Studying Hummingbird Behavior

Last week I wrote about the hummingbirds I’d seen over my holiday break in Arizona, and I talked briefly about their behavior at the feeders – how a single hummingbird would claim a feeder as its own and guard it, chasing away any others that approached. When I unearthed my field notebooks from college, one of the things I found was pages of data on this very subject. On a trip to Costa Rica for our tropical biology class, my friend Meredith and I did a little study of how different hummingbird species interacted at the feeders at our hotel in the cloud forest.

notebook

Let me explain what’s going on in these columns of cryptic notes. The strings of capital letters were our codes for the different hummingbird species – not proper banding codes, just our own abbreviations. For example, “M” is a Magnificent Hummingbird, “FMG” is a female White-throated Mountain-gem, and “VE” is a Green Violet-ear. (Only in some species could we easily tell the sexes apart.) “Back” is just my note that I was watching the back feeder, not the front one. When there was already one hummingbird at the feeder and another one approached, we would record what sort of interaction they had. Was there no reaction, did the new one displace the one that was already there, did the one that was already there chase the new one away? As you can see, there was a lot of action. When we got home we entered all of this into spreadsheets, ran some statistics, and eventually presented the results as a poster at an ornithological conference. (Don’t ask me what the results were, exactly, because this was four years ago and I don’t really remember.)

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An ancient photo from said trip to Costa Rica in January 2009. Yeah, field biology, it’s a tough career.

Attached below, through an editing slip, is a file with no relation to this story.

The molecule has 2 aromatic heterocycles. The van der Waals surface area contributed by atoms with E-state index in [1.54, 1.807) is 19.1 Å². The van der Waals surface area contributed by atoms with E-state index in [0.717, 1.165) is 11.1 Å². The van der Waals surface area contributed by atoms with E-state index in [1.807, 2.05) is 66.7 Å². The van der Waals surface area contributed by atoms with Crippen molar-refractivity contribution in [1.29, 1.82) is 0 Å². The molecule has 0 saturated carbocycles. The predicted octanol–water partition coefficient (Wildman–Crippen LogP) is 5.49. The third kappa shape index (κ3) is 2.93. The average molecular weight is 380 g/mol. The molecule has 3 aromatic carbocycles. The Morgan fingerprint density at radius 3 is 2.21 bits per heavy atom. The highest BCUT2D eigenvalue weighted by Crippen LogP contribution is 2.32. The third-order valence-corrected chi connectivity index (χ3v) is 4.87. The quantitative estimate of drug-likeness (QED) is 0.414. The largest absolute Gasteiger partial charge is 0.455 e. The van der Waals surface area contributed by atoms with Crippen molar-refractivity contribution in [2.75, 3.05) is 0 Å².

By the time this post is published on Wednesday I’ll be on a field trip with my graduate program to Wolf Ridge Environmental Learning Center in Findland, Minnesota. Look for a post Friday or Saturday on my expedition to the northern (!) shore of Lake Superior!

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9 thoughts on “Studying Hummingbird Behavior”

  1. I watched that very same feeder in 1984–I’ll betcha! I didn’t do a study though. I have done a quick one (one afternoon) at my feeders at home (Ohio) after watching a blue jay and mourning dove battle to a draw over a feeder and then wondering how the jay got his aggressive reputation.. The most aggressive bird by far that day was the white-breasted nuthatch.

  2. I got some neat pics of a female ruby-throated hummingbird at the feeder attempting to fend off the honey bees who had usurped her lunch. it was fascinating and amusing but only lasted one day, then the bees disappeared until late in the fall when i guess the flowers were few and far between but after the hummingbirds had already moved south.

  3. So, you did that trip during your degree? For classes? That’s so good, because you really learn things by experience. I’m studing biology in the university of porto, and there are no such classes. It always indoors, and I think that by that we don’t learn for real.

    Kisses and good trip

    1. Yes, I took a semester-long class on tropical biology as an undergrad, and our “lab” was a week-long trip to Costa Rica. During the trip, every student had to complete some sort of small research project. It was a great experience.

  4. Just wanted to let you know that we still have a hummingbird hanging around a feeder here in east Texas. We have had some below freezing nights, sleet and snow the last couple of days (nothing like you have) so we are hoping she moves on to the valley.

  5. I have a humming bird’s nest on my patio on my light string. I guess that they are nesting, because one bird is sitting on the nest more or less all day long. Today I noticed that the bird is moving the head from side to side constantly. What does that mean?

      1. Thanks for responding so quick. I don’t dare sit on my patio because whenever I go outside, mama bird takes off. – She seems to be moving around a lot more today than any other day. I can see the nest from my workroom.

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